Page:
Statkraft’s experts are predicting that the world’s oldest element – green hydrogen – will meet 6% of the world’s energy needs in 2050. 

It’s believed that hydrogen will be used where the supply of electricity is challenging, such as the steel industry and long-haul transport. 

Green hydrogen can be stored and can balance the power grid when there is a lot of sun and wind. 


National Grid ESO: moving towards a zero-carbon energy system in the UK

The National Grid recently set out their ambition to transform the operation of the UK’s electricity system by 2025, to allow it to operate safely and securely at zero carbon when there is sufficient renewable generation online and available to meet demand. 

The plan is to do so with the help of newer technologies such as large scale off-shore wind power, domestic scale solar panels and a greater ‘demand-side response’ with the help of smart tech systems, encouraging large energy users to adjust their peak time energy usage. ESO’s intention is to introduce new systems, products and services to support the zero-carbon network, reducing the cost of operating the system and in turn lowering costs for consumers. 


How does the National Grid work?

The vast majority of homes and businesses across the UK receive their energy from the National Grid – which is a network of high-voltage power lines, and storage facilities that enable the distribution of electricity. 

The energy distributed by the National Grid is generated from a mixture of renewable and fossil fuels sources. And it cannot be sorted, meaning that all customers powered by the grid receive an energy mixture.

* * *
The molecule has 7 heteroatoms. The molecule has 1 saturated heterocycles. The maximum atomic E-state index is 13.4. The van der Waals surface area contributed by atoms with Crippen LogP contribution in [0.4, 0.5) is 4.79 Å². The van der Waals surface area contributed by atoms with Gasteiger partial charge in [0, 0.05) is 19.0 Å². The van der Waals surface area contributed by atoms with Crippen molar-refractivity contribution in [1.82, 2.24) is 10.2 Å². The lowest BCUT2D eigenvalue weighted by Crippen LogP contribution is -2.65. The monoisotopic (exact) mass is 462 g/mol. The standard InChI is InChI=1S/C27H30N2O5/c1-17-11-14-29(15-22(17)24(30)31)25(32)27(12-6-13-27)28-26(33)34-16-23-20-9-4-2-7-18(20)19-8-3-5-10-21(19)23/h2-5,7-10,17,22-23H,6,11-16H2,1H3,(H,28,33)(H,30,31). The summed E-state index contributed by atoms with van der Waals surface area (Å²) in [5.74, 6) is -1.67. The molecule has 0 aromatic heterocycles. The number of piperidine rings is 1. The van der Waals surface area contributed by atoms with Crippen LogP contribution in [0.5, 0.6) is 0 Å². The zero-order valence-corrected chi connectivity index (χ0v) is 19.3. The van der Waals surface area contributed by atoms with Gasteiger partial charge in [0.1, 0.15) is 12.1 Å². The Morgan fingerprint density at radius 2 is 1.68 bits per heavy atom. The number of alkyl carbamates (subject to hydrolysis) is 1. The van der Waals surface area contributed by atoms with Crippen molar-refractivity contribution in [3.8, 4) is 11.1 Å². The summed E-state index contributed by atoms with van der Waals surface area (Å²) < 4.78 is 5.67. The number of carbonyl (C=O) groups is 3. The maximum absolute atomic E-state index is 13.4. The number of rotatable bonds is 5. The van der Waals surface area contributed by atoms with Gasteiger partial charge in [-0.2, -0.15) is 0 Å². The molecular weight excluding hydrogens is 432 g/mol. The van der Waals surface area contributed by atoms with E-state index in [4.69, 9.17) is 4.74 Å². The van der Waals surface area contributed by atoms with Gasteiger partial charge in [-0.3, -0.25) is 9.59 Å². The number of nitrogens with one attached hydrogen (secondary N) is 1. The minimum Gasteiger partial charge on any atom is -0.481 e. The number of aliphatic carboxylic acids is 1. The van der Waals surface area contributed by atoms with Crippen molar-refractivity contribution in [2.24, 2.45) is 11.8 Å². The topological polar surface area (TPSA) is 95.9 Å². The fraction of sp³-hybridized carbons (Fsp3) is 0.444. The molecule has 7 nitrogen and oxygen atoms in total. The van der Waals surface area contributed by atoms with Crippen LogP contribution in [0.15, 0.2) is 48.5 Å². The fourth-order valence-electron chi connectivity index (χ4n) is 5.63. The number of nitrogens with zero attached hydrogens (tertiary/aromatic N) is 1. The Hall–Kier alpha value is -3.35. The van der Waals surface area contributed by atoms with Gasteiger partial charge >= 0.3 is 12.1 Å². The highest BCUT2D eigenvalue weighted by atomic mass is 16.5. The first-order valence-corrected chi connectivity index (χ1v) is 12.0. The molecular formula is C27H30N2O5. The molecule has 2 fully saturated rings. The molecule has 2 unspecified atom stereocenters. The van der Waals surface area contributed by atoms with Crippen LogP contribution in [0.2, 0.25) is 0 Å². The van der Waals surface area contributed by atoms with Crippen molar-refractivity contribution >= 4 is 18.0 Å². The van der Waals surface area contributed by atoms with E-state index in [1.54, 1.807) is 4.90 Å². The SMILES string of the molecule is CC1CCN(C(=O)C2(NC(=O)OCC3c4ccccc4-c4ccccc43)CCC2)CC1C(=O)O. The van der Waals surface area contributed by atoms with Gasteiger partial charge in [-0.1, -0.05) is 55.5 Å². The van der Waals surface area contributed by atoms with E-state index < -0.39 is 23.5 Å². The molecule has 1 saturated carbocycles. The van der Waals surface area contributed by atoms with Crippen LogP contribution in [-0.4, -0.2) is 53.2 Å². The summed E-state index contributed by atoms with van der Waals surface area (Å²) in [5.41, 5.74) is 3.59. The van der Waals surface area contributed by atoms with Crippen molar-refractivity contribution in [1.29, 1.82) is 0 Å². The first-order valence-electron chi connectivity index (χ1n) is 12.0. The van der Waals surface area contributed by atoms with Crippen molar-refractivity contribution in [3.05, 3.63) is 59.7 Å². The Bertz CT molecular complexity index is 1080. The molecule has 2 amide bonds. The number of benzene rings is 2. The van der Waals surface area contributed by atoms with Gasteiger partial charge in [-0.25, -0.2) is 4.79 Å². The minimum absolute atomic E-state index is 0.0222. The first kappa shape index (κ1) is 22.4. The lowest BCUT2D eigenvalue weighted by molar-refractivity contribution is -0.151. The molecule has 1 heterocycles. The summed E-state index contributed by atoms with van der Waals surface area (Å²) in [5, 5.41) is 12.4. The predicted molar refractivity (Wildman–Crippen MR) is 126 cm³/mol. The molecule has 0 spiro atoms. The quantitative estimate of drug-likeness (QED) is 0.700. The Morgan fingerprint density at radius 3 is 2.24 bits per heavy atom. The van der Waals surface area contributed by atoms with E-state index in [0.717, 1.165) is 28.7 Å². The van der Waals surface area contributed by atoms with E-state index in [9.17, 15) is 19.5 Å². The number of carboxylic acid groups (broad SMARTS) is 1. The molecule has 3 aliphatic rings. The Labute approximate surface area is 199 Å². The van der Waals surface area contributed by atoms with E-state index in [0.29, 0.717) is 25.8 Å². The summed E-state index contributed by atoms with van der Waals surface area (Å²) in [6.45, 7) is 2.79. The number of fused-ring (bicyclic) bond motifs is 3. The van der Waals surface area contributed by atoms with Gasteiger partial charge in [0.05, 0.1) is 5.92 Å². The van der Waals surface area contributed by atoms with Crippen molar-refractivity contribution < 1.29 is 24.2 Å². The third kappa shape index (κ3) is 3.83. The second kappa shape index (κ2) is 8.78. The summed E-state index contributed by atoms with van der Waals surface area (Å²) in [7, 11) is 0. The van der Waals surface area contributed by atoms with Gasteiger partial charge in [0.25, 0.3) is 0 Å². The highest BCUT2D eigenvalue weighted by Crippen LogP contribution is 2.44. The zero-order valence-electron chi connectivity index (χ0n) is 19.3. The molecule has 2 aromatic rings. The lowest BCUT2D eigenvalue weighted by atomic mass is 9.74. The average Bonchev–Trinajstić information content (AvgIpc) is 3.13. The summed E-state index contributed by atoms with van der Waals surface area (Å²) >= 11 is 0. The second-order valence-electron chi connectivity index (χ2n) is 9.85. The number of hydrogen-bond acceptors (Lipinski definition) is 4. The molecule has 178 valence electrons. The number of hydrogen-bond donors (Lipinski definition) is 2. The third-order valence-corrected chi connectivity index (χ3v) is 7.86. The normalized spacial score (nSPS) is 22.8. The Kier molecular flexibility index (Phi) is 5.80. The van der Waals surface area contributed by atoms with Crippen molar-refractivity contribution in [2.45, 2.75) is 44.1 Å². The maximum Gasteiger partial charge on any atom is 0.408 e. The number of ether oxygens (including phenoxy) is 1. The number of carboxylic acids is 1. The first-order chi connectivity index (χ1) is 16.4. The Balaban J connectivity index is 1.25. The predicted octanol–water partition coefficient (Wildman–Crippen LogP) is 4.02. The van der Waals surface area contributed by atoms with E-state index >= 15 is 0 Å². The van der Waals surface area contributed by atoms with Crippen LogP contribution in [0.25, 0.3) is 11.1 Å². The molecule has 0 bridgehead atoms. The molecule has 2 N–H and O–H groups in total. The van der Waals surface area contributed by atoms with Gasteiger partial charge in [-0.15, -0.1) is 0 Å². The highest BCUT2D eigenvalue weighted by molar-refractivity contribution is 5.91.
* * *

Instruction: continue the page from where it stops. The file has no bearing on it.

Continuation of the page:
​​The National Grid is the UK’s Energy System Operator (ESO) and is able to balance supply and demand 24/7 and send power to homes and businesses via ‘Distribution Network Operators’ (DNOs). Energy suppliers act as a middle-man, buying up this energy, to sell it to consumers. 


Can you charge an EV with renewable energy?

Electric Vehicle chargers are fed by the grid. Even though the grid is composed of renewable and non-renewable energy, using a renewable energy supplier won’t directly change the energy mix but it will have a positive impact and has the power to create change. 

You are indirectly funding the production of renewable energy. Switching to a renewable energy supply helps increase demand for more electricity from renewable sources which is better for the planet. 


Can the grid cope with increased demand from EVs?

In short, yes. Despite concerns about its ability to cope with such pressures, efficiency improvements over the last decade mean energy demand is currently lower now than it has been in years – and it’s estimated that even if there was to be an overnight switch to EVs, the increase in overall demand would only be around 10%.  

It’s estimated there will be more than 11 million electric vehicles on Britain’s roads by 2030. But by 2050, up to 80% of drivers will be ‘smart charging’ their EV – taking advantage of off-peak rates and balancing the demand on the grid. It’s expected that 45% of households will help to balance the grid, ‘offering up to 38GW of flexible electricity to help manage peaks and fill troughs in demand.’ (source). 

The Grid transmission system is regularly upgraded and it’s believed that EV related upgrades will only be required for ultra-fast charging, mainly in locations such as motorways, where heavy-duty electrical systems already exist.